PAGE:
Tuesday, March 4, 2014

Reflections On Sagan's Cosmos

This Sunday, March 9, marks the debut of Cosmos: A Space-Time Odyssey, a modern day follow-up to the classic Carl Sagan mini-series, Cosmos: A Personal Voyage. This update, hosted by Neil deGrasse Tyson, and produced by Seth MacFarlane and Ann Druyan (Sagan's widow), appears promising. The principals involved are all people who are passionate about Sagan's legacy of bringing the wonder of scientific inquiry and discovery to the public eye. Neil deGrasse Tyson himself seems a worthy inheritor of Sagan's mantle of "science communicator," and I have high hopes for the new series. These hopes are not without some trepidation, however.

You see, Sagan's original Cosmos holds a special place in my heart and memories. When the series originally aired in 1980, I already had a keen interest in science, but Cosmos kindled something new. There I was, living out on a cotton farm on the South Plains of Texas, about 50 miles away from the low-power PBS station that was broadcasting the series, tweaking the tuner knob of our television to try to reduce the inevitable static.  I viewed the amazing visualizations the series is known for through a veil of broadcast snow, watching Sagan stride across the Cosmic Calendar, and I could imagine myself walking with him through a model of the Library of Alexandria in search of the lost writings of Aristarchus. And I journeyed with him through time and space aboard his metaphorical  "Spaceship of the Imagination."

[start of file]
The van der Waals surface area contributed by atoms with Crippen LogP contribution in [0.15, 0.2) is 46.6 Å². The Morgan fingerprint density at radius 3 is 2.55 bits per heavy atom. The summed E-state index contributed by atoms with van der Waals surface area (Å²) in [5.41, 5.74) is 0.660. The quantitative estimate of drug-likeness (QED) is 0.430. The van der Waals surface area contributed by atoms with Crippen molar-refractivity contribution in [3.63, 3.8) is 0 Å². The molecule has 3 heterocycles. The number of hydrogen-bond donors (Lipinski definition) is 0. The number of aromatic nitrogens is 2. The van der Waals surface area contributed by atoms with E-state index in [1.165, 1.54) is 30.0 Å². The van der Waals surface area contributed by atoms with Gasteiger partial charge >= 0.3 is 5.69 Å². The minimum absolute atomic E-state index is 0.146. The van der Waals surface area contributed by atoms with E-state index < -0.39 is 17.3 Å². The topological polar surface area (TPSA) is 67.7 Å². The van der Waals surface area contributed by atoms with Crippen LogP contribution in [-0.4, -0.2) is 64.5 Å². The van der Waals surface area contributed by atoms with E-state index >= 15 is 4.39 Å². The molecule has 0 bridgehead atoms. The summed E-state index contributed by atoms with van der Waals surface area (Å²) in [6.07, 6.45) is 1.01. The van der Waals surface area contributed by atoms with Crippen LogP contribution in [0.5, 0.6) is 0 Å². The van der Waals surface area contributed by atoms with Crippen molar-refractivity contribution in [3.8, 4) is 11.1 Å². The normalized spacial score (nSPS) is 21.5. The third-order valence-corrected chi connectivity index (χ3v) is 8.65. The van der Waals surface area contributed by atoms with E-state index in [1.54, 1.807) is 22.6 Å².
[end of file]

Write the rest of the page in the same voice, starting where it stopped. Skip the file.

But, more than all of that, more than the tidbits of information (much of which I was already aware of), more than the visuals (which, for 1980 public television, were pretty impressive), there was Carl Sagan's voice, coming in loud and clear despite the static-laden video signal. It was a calm, reassuring, and friendly voice. And it was a voice filled with wonder. Here was the voice of someone who had seen the kinds of things I wanted to see.  Here was the voice of someone who had done the kinds of things that I wanted to do. Here, coming into my home over a tenuous broadcast signal, was the voice of a kindred spirit. In the relative isolation in which I was growing up, that was astonishing. I was not alone. That realization impacted me in ways that I haven't the words to describe. Carl Sagan inspired me.

Sadly, Carl Sagan passed away in 1996.  I never had the chance to shake his hand, to look him in the eyes and thank him for what he had done for me and others like me.

You have big shoes to fill, Neil.  Wear them well.

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